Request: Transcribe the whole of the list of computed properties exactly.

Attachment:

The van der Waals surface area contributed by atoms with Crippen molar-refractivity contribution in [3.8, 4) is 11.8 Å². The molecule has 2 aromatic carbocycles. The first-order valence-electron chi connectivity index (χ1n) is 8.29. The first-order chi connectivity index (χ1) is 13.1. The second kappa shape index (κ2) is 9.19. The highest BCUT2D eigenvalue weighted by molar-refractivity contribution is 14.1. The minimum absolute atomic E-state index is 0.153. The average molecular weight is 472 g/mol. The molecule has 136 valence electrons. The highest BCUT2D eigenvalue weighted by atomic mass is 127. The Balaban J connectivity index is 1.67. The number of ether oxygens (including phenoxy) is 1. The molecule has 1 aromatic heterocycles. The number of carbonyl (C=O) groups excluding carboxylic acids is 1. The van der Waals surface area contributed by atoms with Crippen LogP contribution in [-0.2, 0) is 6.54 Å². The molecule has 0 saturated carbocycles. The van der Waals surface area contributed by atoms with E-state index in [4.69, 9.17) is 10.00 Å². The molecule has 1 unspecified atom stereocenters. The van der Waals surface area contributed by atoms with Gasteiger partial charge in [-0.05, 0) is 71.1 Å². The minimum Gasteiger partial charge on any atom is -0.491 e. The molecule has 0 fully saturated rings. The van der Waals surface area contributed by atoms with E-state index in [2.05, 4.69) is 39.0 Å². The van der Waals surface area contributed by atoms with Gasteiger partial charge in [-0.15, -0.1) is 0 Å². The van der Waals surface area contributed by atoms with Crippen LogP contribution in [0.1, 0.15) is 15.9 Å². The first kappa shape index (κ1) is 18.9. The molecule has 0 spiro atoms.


The van der Waals surface area contributed by atoms with Crippen molar-refractivity contribution in [3.8, 4) is 11.8 Å². The molecule has 2 aromatic carbocycles. The first-order valence-electron chi connectivity index (χ1n) is 8.29. The first-order chi connectivity index (χ1) is 13.1. The second kappa shape index (κ2) is 9.19. The highest BCUT2D eigenvalue weighted by molar-refractivity contribution is 14.1. The minimum absolute atomic E-state index is 0.153. The average molecular weight is 472 g/mol. The molecule has 136 valence electrons. The highest BCUT2D eigenvalue weighted by atomic mass is 127. The Balaban J connectivity index is 1.67. The number of ether oxygens (including phenoxy) is 1. The molecule has 1 aromatic heterocycles. The number of carbonyl (C=O) groups excluding carboxylic acids is 1. The van der Waals surface area contributed by atoms with Crippen LogP contribution in [-0.2, 0) is 6.54 Å². The molecule has 0 saturated carbocycles. The van der Waals surface area contributed by atoms with E-state index in [4.69, 9.17) is 10.00 Å². The molecule has 1 unspecified atom stereocenters. The van der Waals surface area contributed by atoms with Gasteiger partial charge in [-0.05, 0) is 71.1 Å². The minimum Gasteiger partial charge on any atom is -0.491 e. The molecule has 0 fully saturated rings. The van der Waals surface area contributed by atoms with E-state index in [2.05, 4.69) is 39.0 Å². The van der Waals surface area contributed by atoms with Gasteiger partial charge in [-0.15, -0.1) is 0 Å². The van der Waals surface area contributed by atoms with Crippen LogP contribution in [0.1, 0.15) is 15.9 Å². The first kappa shape index (κ1) is 18.9. The molecule has 0 spiro atoms.